• A device according to the present invention contains a plurality of image conduits, with each image conduit having a first and a second end. A guiding element is used to fix the first and second ends of the image conduits into a first and second pattern, respectively. The first pattern corresponds to a pattern of discrete features of an object, such that the first ends of the image conduits may acquire images of these discrete features. As there are no image conduits corresponding to the remainder of the object, this arrangement results in only the discrete features being imaged. Once the images have been acquired, they are optically transmitted along the image conduits to the second ends. Preferably, this transmission maintains the size and resolution of the acquired images. This may be accomplished by using image conduits with a uniform diameter. The second pattern, for the second ends, serves to spatially rearrange the optically transmitted images such that all of the optically transmitted images may be simultaneously visualized in one field of view.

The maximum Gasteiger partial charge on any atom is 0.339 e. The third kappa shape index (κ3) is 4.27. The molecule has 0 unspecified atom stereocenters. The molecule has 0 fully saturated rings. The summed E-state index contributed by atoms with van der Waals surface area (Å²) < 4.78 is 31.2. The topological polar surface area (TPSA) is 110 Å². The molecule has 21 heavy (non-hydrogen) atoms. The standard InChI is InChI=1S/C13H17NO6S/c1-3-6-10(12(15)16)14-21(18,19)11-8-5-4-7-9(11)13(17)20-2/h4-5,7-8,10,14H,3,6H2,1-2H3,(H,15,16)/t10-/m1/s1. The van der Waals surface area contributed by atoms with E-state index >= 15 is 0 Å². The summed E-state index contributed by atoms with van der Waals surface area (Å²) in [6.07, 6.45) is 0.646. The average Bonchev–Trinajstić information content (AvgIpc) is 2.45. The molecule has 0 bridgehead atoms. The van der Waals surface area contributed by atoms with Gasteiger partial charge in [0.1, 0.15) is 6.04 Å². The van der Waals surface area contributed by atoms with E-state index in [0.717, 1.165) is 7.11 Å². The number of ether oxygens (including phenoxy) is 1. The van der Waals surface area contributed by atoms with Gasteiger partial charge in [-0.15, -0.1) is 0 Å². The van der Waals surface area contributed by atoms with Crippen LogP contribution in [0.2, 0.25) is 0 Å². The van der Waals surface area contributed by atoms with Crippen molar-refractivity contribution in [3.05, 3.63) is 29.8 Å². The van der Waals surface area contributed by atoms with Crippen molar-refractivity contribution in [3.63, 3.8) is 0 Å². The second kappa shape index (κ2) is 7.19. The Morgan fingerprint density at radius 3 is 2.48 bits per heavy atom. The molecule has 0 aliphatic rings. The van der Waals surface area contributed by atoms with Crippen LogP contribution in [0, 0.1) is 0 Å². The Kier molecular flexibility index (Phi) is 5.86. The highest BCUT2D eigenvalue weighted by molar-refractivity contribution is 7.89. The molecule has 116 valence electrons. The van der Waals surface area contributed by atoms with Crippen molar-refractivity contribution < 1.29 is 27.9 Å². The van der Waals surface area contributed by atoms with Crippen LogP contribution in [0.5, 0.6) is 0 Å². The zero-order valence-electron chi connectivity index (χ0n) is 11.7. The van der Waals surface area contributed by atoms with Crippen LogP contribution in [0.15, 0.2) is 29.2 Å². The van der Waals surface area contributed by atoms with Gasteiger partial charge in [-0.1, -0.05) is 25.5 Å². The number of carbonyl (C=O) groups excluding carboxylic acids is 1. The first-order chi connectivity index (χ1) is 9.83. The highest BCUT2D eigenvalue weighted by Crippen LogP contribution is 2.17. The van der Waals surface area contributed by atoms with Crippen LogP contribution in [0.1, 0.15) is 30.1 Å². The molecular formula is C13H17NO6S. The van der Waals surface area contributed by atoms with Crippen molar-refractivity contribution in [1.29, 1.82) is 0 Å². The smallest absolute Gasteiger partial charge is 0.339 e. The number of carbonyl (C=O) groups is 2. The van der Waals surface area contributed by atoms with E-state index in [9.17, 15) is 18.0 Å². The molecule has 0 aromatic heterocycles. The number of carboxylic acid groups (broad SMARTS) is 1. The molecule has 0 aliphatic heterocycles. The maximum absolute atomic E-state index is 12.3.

• Any image conduits may be used according to the present invention, including but not limited to one or more optical fibers. Similarly, the guiding element may be any element that fixes the direction and angle of the image conduits, such as a frame or an array of adjustable microholders. Preferably, the guiding element is designed to have an adjustable angle in a limited range. In one embodiment, the guiding element is a frame with a first penetrating layer and a second penetrating layer. In this case, the first ends of the image conduits are connected to the first penetrating layer and the second ends of the image conduits are connected to the second penetrating layer. The penetrating layers may be made of any material, including but not limited to Teflon. More preferably, the guiding element has a flexible layer interposed between the penetrating layers. This layer may be made of, e.g., flexible O-rings, with the number of O-rings corresponding to the number of image conduits.
  • In a preferred embodiment, the imaging device also includes one or more lenses. The lenses serve to magnify the images of the discrete features. Preferably, the one or more lenses are GRIN lenses.